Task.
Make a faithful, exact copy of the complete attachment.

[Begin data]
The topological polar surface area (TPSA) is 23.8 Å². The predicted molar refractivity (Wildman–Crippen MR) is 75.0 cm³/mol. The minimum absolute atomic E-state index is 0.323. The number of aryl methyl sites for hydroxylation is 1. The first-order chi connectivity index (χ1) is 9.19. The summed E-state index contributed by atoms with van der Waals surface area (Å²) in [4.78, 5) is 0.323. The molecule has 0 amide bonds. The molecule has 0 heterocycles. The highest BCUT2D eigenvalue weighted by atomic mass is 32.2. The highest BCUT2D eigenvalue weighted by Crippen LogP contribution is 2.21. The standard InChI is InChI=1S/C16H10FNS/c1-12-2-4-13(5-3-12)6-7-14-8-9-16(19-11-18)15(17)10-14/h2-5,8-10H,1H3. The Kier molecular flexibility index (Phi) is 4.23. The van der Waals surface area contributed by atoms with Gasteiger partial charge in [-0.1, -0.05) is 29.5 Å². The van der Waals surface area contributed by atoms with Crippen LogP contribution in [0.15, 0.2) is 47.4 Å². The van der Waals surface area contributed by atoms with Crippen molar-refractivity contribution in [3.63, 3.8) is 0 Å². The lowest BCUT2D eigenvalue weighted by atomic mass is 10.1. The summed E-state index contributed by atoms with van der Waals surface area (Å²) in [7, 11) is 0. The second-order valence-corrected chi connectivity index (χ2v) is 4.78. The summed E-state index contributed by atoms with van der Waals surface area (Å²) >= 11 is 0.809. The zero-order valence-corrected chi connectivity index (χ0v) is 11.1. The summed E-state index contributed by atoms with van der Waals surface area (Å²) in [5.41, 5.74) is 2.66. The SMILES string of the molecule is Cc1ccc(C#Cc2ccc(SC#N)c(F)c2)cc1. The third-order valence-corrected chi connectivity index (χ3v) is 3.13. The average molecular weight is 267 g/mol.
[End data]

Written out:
The topological polar surface area (TPSA) is 23.8 Å². The predicted molar refractivity (Wildman–Crippen MR) is 75.0 cm³/mol. The minimum absolute atomic E-state index is 0.323. The number of aryl methyl sites for hydroxylation is 1. The first-order chi connectivity index (χ1) is 9.19. The summed E-state index contributed by atoms with van der Waals surface area (Å²) in [4.78, 5) is 0.323. The molecule has 0 amide bonds. The molecule has 0 heterocycles. The highest BCUT2D eigenvalue weighted by atomic mass is 32.2. The highest BCUT2D eigenvalue weighted by Crippen LogP contribution is 2.21. The standard InChI is InChI=1S/C16H10FNS/c1-12-2-4-13(5-3-12)6-7-14-8-9-16(19-11-18)15(17)10-14/h2-5,8-10H,1H3. The Kier molecular flexibility index (Phi) is 4.23. The van der Waals surface area contributed by atoms with Gasteiger partial charge in [-0.1, -0.05) is 29.5 Å². The van der Waals surface area contributed by atoms with Crippen LogP contribution in [0.15, 0.2) is 47.4 Å². The van der Waals surface area contributed by atoms with Crippen molar-refractivity contribution in [3.63, 3.8) is 0 Å². The lowest BCUT2D eigenvalue weighted by atomic mass is 10.1. The summed E-state index contributed by atoms with van der Waals surface area (Å²) in [7, 11) is 0. The second-order valence-corrected chi connectivity index (χ2v) is 4.78. The summed E-state index contributed by atoms with van der Waals surface area (Å²) >= 11 is 0.809. The zero-order valence-corrected chi connectivity index (χ0v) is 11.1. The summed E-state index contributed by atoms with van der Waals surface area (Å²) in [5.41, 5.74) is 2.66. The SMILES string of the molecule is Cc1ccc(C#Cc2ccc(SC#N)c(F)c2)cc1. The third-order valence-corrected chi connectivity index (χ3v) is 3.13. The average molecular weight is 267 g/mol.